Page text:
A decade or so ago, in the aftermath of the Asian Financial Crisis (1997), international institutions like the World Bank saw corporate governance as deeply problematic in many parts of Asia — contributing to so-called ‘crony capitalism’ and economic instability. The proposed solution was often reform based on Anglo-American models, aimed at promoting more transparent securities markets by, for example, protecting minority shareholders. Some Asian jurisdictions made changes in that direction, at least according to the ‘law in books’, but they varied in scope and impact. Within a decade, moreover, large-scale corporate collapses in the West — particularly in the United States — and the Global Financial Crisis (2008) had called into question some fundamental assumptions and prescriptions of the Anglo-American approach to corporate governance. Intellectually, therefore, it is timely to revisit the situation in Asia from a broader comparative and historical perspective. Analysis of corporate governance in Asia also has obvious and immediate practical merit, given the region’s strong economic growth relative to Europe and the US, and especially in light of burgeoning cross-border investment flows arguably needed to sustain ‘the next convergence’ of developing and developed economies.
This book therefore represents an admirable and successful step towards a better understanding of what many commentators have proposed as an important potential contributor to minority shareholder protection and effective corporate governance: namely, the derivative suit brought by a shareholder on behalf of the company.

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Renegotiating Indonesian Investments in the Shadow of International Treaty Law

Written by: Simon Butt, Luke Nottage and Brett Williams
with special thanks (but no responsibility attributed) to Vivienne Bath and Chester Brown (University of Sydney Law School)
[Updated 18 April, with a shorter version at http://www.eastasiaforum.org/]
Indonesia’s new Mining Law regulation requiring divestment of majority foreign investments is unlikely to generate many formal investor-state arbitration (ISA) claims against Indonesia, based on existing bilateral or regional free trade agreements (FTAs) or investment treaties. But that assessment is based primarily on immediate pragmatic considerations. This situation leaves considerable scope for the international investment law framework to begin unraveling, risking complex adverse effects on cross-border investment particularly in the rapidly evolving Asia-Pacific region.

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Divestment of foreign mining interests in Indonesia meets the ‘Gillard Government Trade Policy Statement’

By: Simon Butt and Luke Nottage (University of Sydney Law School)
[with a shorter version at http://www.eastasiaforum.org/]
Professor Chris Findlay recently wrote on the East Asia Forum about ‘Australia’s FDI challenges in the Asian Century’, highlighting problems reported recently by ANZ Bank and Qantas in the region. His proposals including ‘innovation in negotiating modalities’, including a possible new plurilateral agreement in the WTO that would cover all investments (not just in some services sectors). That’s a nice idea, but it’s proving hard enough to complete the current round of Doha Round negotiations. In light also of recent problems in Indonesia, the Australian government should meanwhile reconsider its abrupt policy shift last April regarding an important protection found in most of its bilateral and regional Free Trade Agreements (FTAs) and bilateral investment agreements (BITs): investor-state arbitration (ISA).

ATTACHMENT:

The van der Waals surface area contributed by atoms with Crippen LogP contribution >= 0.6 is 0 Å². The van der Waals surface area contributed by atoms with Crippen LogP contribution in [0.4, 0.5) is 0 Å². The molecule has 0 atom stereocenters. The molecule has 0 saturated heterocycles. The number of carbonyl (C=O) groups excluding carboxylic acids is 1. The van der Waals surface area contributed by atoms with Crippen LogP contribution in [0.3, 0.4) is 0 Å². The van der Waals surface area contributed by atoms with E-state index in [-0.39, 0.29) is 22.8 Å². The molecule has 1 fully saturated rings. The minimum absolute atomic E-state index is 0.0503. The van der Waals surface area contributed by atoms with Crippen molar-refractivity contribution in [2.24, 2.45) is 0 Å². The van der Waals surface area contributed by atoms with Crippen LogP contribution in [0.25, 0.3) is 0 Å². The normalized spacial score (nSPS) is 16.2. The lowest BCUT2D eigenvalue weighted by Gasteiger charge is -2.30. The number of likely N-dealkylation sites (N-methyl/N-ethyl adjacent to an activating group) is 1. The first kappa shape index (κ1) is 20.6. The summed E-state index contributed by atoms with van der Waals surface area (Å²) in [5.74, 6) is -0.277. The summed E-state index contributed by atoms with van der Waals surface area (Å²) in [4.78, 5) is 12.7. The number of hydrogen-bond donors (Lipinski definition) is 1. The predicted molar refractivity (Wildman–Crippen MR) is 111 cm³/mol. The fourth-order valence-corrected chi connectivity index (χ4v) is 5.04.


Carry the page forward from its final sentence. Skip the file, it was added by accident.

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Book Launch (22 March): Foreign Investment and Dispute Resolution Law and Practice in Asia

Allens Arthur Robinson and Sydney Law School are pleased to invite you to celebrate the launch of Foreign Investment and Dispute Resolution Law and Practice in Asia. Edited by Professors Vivienne Bath and Luke Nottage of Sydney Law School, the book critically assesses the laws and policies affecting investment flows in major Asian economies. It brings together valuable insights from some of the region’s leading practitioners and academics about investment treaties and foreign direct investment regimes in Asia. Foreign Investment and Dispute Resolution Law and Practice in Asia will be launched by Professor Michael Pryles, Chairman of the Singapore International Arbitration Centre. [A recording of his 13-minute speech is available via Sydney Law School’s Youtube channel here.]

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Investor-state Arbitration Policy and Practice after Philip Morris v Australia

[Updated 3 August 2011]
Justice Oliver Wendell Holmes famously remarked in Northern Securities Co v United States 193 US 197 (1904) that:

“Great cases like hard cases make bad law. For great cases are called great, not by reason of their importance… but because of some accident of immediate overwhelming interest which appeals to the feelings and distorts the judgment”.

We might take this reasoning a step further: big cases make or entrench bad policy. A contemporary example is the request for arbitration (in Singapore) initiated on 27 June by tobacco giant Philip Morris Asia (PM) against Australia, pursuant to the 1993 “Agreement between the Government of Australia and the Government of Hong Kong for the Promotion and Protection of Investments”. PM seems to be alleging that proposed legislation mandating plain packaging of cigarettes amounts to “expropriation” of its trademarks (Art 6) and possibly a violation of “fair and equitable treatment” obligations (Art 2(2)).